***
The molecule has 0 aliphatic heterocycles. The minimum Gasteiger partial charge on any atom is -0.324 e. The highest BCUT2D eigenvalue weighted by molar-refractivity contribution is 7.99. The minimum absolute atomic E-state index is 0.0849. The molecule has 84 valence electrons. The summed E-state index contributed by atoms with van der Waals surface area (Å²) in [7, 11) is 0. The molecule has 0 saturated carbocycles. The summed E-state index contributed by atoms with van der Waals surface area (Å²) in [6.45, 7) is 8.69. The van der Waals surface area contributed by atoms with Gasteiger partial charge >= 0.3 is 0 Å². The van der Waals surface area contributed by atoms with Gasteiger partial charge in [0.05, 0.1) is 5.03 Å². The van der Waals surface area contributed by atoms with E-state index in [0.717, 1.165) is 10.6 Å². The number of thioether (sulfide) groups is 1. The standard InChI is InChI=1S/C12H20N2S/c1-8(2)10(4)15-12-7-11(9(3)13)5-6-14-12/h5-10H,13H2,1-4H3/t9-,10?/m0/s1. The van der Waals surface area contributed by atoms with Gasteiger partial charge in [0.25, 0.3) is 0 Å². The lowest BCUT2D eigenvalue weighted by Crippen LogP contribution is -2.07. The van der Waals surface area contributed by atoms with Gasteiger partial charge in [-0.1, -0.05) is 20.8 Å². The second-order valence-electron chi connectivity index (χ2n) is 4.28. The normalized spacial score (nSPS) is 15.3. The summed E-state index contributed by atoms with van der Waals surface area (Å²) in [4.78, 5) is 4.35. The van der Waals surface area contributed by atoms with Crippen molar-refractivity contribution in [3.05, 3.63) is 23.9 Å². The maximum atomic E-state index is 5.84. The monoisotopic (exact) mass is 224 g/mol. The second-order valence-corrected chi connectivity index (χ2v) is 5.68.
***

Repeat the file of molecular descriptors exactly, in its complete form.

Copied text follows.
The molecule has 0 aliphatic heterocycles. The minimum Gasteiger partial charge on any atom is -0.324 e. The highest BCUT2D eigenvalue weighted by molar-refractivity contribution is 7.99. The minimum absolute atomic E-state index is 0.0849. The molecule has 84 valence electrons. The summed E-state index contributed by atoms with van der Waals surface area (Å²) in [7, 11) is 0. The molecule has 0 saturated carbocycles. The summed E-state index contributed by atoms with van der Waals surface area (Å²) in [6.45, 7) is 8.69. The van der Waals surface area contributed by atoms with Gasteiger partial charge >= 0.3 is 0 Å². The van der Waals surface area contributed by atoms with Gasteiger partial charge in [0.05, 0.1) is 5.03 Å². The van der Waals surface area contributed by atoms with E-state index in [0.717, 1.165) is 10.6 Å². The number of thioether (sulfide) groups is 1. The standard InChI is InChI=1S/C12H20N2S/c1-8(2)10(4)15-12-7-11(9(3)13)5-6-14-12/h5-10H,13H2,1-4H3/t9-,10?/m0/s1. The van der Waals surface area contributed by atoms with Gasteiger partial charge in [0.25, 0.3) is 0 Å². The lowest BCUT2D eigenvalue weighted by Crippen LogP contribution is -2.07. The van der Waals surface area contributed by atoms with Gasteiger partial charge in [-0.1, -0.05) is 20.8 Å². The second-order valence-electron chi connectivity index (χ2n) is 4.28. The normalized spacial score (nSPS) is 15.3. The summed E-state index contributed by atoms with van der Waals surface area (Å²) in [4.78, 5) is 4.35. The van der Waals surface area contributed by atoms with Crippen molar-refractivity contribution in [3.05, 3.63) is 23.9 Å². The maximum atomic E-state index is 5.84. The monoisotopic (exact) mass is 224 g/mol. The second-order valence-corrected chi connectivity index (χ2v) is 5.68.